By Jared Chausow
By Katie Toth
By Elizabeth Flock
By Albert Samaha
By Anna Merlan
By Jon Campbell
By Jon Campbell
By Albert Samaha
I'm not trivializing substance abuse. People should feel free to befriend these lifetime druggies and help, support, or even enable them, if that's your dark desire. But I hope it doesn't dampen anyone's high if my approach is to pack up my compassion and run far, far away, toward the nearest Jamba Juice. Does what I'm saying make any sense to you?
and then there are the druggies and drunks who have forever been on welfare/social security---one of them who once lived near me just died recently, thankfully; he burnt down his place when he got evicted, almost killed a driver when a bullet he fired went through an open car window, was arrested numerous times, and finally got hit by a car at age 60 before he could return and make my life hell again.
"donut with epilepsy"!! I love it. Especially love thoughtful pieces like this one, and yes - why is it I'm more fun when I'm wasted?
Love you, Musto, but without those druggie drinkers you would barely have a column. Michael Alig and company, anyone?
some of my best creation was done by a fierce night of bar-hopping,followed by the morning/after, now 8+yrs. of Total abstaining from the stuff, my life story will be in a mov-umentary; partly, The Starck Club,dallas cant wait to see it," i love yourself ,too."M.M.,your just too witty for me-luv ya,p.s. the "managability" was spot-on.
I find some addicts repulsive. I was getting into my car once and a hood rat ran over to ask for money to help feed her baby. She looked like she weighed 95 pounds. I kept saying, "I got nothing to help you." She thought I didn't believe her story. So she lifted up her sweaty t-shirt, aimed her tit at me, and fired. I watched as an arc of crackmama milk shot by me and splooged on my car window. Major gross-out. People shouldn't put themselves, or their children, in that desperate a situation before seeking help. I have empathy for some, but not after the age of 40, unless some terrible thing has caused them to become unhinged. Burned one too many times by friends with hidden habits.
Working the door at a bar is a great way to see that split personality effect. Usually the muscle bottoms, new twinks on the scene or hipster run-off queer boys who sneer at you when you check I.D. or contents of their purse, happen to be the same sloppy asses who throw their sweaty shirtless selves all over you after a few drink specials and bump in the bathroom stall. I'm not gonna say the quick shift in dynamic isn't fun to watch or write about though, it is.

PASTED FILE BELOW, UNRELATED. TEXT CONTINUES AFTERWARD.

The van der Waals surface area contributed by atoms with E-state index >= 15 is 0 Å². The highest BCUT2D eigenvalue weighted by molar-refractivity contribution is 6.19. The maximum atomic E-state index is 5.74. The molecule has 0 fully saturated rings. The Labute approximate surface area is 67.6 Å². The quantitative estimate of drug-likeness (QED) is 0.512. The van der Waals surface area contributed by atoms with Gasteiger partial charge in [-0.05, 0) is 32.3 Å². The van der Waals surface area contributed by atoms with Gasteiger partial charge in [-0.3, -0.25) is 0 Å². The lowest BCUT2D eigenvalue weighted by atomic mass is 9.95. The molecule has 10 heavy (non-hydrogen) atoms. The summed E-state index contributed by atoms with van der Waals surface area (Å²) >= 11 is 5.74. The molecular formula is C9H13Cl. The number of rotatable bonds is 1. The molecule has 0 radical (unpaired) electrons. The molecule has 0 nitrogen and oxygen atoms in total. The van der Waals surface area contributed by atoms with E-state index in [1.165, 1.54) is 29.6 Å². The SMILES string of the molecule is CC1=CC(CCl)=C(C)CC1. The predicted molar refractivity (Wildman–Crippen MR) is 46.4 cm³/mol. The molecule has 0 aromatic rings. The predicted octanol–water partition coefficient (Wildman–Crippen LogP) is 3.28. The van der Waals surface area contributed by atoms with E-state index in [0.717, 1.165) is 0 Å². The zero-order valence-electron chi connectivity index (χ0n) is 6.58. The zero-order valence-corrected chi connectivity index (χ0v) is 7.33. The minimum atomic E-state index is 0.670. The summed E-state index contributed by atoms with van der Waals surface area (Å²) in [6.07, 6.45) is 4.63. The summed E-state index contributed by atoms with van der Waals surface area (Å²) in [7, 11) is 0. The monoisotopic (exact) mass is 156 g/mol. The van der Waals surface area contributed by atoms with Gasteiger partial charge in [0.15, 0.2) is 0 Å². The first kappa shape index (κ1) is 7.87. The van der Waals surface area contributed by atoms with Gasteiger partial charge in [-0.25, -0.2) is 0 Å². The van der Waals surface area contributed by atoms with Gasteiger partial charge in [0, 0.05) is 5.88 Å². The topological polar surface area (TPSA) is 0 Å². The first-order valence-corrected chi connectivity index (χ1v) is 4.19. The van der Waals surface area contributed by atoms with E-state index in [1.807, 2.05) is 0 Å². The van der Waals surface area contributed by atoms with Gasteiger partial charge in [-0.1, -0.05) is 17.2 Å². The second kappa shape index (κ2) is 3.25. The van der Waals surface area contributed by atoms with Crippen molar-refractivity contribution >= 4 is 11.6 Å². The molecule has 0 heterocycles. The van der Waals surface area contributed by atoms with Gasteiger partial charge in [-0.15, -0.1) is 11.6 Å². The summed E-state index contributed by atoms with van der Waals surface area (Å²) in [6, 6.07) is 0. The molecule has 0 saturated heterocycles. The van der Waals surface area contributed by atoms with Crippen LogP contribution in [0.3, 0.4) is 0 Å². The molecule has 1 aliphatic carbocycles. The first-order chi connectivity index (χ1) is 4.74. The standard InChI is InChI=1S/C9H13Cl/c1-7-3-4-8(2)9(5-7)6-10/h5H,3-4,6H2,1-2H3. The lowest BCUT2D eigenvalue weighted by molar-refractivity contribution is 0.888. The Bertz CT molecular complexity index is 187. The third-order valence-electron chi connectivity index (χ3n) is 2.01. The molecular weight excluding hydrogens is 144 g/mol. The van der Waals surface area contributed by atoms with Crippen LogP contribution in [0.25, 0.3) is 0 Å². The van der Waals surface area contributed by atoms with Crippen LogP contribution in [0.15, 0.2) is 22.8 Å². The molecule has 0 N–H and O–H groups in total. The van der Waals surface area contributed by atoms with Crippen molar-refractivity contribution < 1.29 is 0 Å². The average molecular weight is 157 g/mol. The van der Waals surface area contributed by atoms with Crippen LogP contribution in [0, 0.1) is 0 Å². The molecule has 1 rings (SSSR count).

I'm lucky enough myself to engage multiple personalities over a bowl of cereal, but a night of too much drinking is a sure-fire way to let the hot mess personalities out to do a little damage to my good name.
I'm curious Musto, was there ever a time when you did indulge in a little not-so-clear-headed-ness?
I must admit I like people who can have a little fun drinking (light) drugging, but only if they can step outside themselves and have this kind of fun and then come back to "normalcy." I like to be able to get a little tipsy with somebody, but it seems like most people I meet never drink a drop, either they had gone way off the deep end before or they just think it's no fun.
great insight Michael- since i quit doing stuff a few years ago, people ask me when i'm out if it's difficult not drinking or doing coke in bars. I usually tell them it can be a little difficult at the beginning of the evening, but by 2am i just look around me and see the behavior which makes me feel way better about my choice.
The best part of mingling with druggies and alkies at a bar is scooping up the dropped cash. We call it taxi money.
Yes, what you say makes sense. Because I never did any drug other than pot, I can rarely spot drugged behavior. 5AM at the Black Party, I'd be stepping over the bodies while drinking the coffee and eating the bananas. Here's another reason to keep your head on straight. Recently, I was slipped a mickey at a social event. Not pretty. Now I have an outsized fear of accepting a drink from anyone except the bartender or my husband.
I don't find addicts repulsive. I explained that it's an illness. I simply find those who don't accept that they have an illness or a problem annoying because they continue to screw people over (as well as screwing over themselves) without attempting help. This is not an aesthetic judgement, it's a matter of what's best for me and for them.
No one can be mad about what you wrote since no one admits to having a problem! And those that DO admit it are Ok with you, so they'll be fine.
"Does what I'm saying make any sense to you?" oh sure. You make it clear that you find addicts repulsive. Makes sense. What's not totally clear is why, beyond a set of individual preferences, you feel this way. Do you find fat people repulsive? You make this sound like an aesthetic judgement; and that just isn't very interesting.
Occasionally someone misreads the Musto, and it turns out they're wrong, probably not very smart or (coincidentally) high on something. Best policy, for those who get offended: read again first. Slowly and carefully. Better yet, read up first on humor, sarcasm, self-depreciation, camp, and absurdity. (A long list, but not that hard to absorb, really.)